March 2017 Archives

I told my students I had assessed their prowess as musicians, and tried to divide the groups evenly, so nobody would be in the "top" band--or left behind. Our job was to play well all the time, to live up to our potential as performers--not to be better than the other band. It took a while, but this policy eventually led to greater achievement, especially from students who did not start out at the top of the skills spectrum.


"Hillbilly Elegy" is impressive personal narrative--plaudits to Vance for his persistence--but hardly illustrative of poor habits and prospects of an entire region of the country. Nor does it illuminate any of the very real problems--crises, per the book's title-- facing working-class families in America today, beginning with the dangerous income gap between the haves and the have-nots that threatens the social order.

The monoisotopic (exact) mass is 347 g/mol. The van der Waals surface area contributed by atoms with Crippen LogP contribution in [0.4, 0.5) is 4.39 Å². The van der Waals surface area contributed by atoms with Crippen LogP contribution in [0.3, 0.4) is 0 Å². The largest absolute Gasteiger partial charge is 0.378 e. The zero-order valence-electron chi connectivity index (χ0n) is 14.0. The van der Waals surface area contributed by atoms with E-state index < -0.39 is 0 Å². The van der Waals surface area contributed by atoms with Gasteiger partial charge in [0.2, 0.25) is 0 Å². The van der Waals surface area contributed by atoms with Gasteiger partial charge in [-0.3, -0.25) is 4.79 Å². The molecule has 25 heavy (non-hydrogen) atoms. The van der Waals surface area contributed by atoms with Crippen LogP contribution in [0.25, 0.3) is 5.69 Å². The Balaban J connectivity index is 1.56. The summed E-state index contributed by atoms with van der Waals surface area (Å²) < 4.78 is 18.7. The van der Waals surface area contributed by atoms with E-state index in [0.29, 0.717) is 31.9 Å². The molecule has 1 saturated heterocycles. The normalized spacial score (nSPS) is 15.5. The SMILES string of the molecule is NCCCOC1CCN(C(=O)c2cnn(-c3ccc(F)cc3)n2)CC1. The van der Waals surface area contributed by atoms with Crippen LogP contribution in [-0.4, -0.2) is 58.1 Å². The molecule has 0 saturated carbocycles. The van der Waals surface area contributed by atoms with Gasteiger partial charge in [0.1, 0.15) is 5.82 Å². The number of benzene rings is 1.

I am fortunate; I get to spend time in a range of public schools, as observer, presenter, consultant and, on occasion, substitute teacher. I know that the plural of anecdote is not data--but there are hundreds of thousands of vital examples of what needs highlighting and replicating in public education. Why aren't we focused, like a laser, on those?


For arts teachers, this is the ongoing, contentious, core issue in their pedagogical practice: What is the value of what I do? How do I share my conviction that the arts are essential in the lives of children? Why does artistic expression typically carry less weight than other fields and specialties?


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